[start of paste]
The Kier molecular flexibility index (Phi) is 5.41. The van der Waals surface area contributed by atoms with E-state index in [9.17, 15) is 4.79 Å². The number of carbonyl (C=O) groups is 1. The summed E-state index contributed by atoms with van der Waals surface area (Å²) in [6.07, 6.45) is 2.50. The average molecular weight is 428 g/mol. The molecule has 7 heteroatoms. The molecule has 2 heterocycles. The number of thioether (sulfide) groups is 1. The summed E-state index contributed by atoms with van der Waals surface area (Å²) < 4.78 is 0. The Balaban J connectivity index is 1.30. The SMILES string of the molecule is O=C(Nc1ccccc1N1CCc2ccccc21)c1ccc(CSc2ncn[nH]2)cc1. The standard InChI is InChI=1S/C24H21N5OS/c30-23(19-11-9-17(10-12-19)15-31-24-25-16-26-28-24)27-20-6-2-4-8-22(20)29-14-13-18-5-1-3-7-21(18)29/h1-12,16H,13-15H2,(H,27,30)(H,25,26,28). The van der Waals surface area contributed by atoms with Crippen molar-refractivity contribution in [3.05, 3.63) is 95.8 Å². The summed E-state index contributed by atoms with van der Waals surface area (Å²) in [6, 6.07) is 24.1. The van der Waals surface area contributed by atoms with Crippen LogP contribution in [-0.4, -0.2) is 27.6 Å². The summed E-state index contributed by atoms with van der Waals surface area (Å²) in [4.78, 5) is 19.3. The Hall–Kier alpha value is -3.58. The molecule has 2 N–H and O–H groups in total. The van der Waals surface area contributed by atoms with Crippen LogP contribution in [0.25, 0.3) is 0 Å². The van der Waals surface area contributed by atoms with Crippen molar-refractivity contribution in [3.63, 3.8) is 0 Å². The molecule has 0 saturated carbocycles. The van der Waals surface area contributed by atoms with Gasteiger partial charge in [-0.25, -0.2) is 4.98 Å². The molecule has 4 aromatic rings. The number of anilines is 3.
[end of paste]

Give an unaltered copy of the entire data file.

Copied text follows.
The Kier molecular flexibility index (Phi) is 5.41. The van der Waals surface area contributed by atoms with E-state index in [9.17, 15) is 4.79 Å². The number of carbonyl (C=O) groups is 1. The summed E-state index contributed by atoms with van der Waals surface area (Å²) in [6.07, 6.45) is 2.50. The average molecular weight is 428 g/mol. The molecule has 7 heteroatoms. The molecule has 2 heterocycles. The number of thioether (sulfide) groups is 1. The summed E-state index contributed by atoms with van der Waals surface area (Å²) < 4.78 is 0. The Balaban J connectivity index is 1.30. The SMILES string of the molecule is O=C(Nc1ccccc1N1CCc2ccccc21)c1ccc(CSc2ncn[nH]2)cc1. The standard InChI is InChI=1S/C24H21N5OS/c30-23(19-11-9-17(10-12-19)15-31-24-25-16-26-28-24)27-20-6-2-4-8-22(20)29-14-13-18-5-1-3-7-21(18)29/h1-12,16H,13-15H2,(H,27,30)(H,25,26,28). The van der Waals surface area contributed by atoms with Crippen molar-refractivity contribution in [3.05, 3.63) is 95.8 Å². The summed E-state index contributed by atoms with van der Waals surface area (Å²) in [6, 6.07) is 24.1. The van der Waals surface area contributed by atoms with Crippen LogP contribution in [-0.4, -0.2) is 27.6 Å². The summed E-state index contributed by atoms with van der Waals surface area (Å²) in [4.78, 5) is 19.3. The Hall–Kier alpha value is -3.58. The molecule has 2 N–H and O–H groups in total. The van der Waals surface area contributed by atoms with Crippen LogP contribution in [0.25, 0.3) is 0 Å². The van der Waals surface area contributed by atoms with Crippen molar-refractivity contribution in [3.63, 3.8) is 0 Å². The molecule has 0 saturated carbocycles. The van der Waals surface area contributed by atoms with Gasteiger partial charge in [-0.25, -0.2) is 4.98 Å². The molecule has 4 aromatic rings. The number of anilines is 3.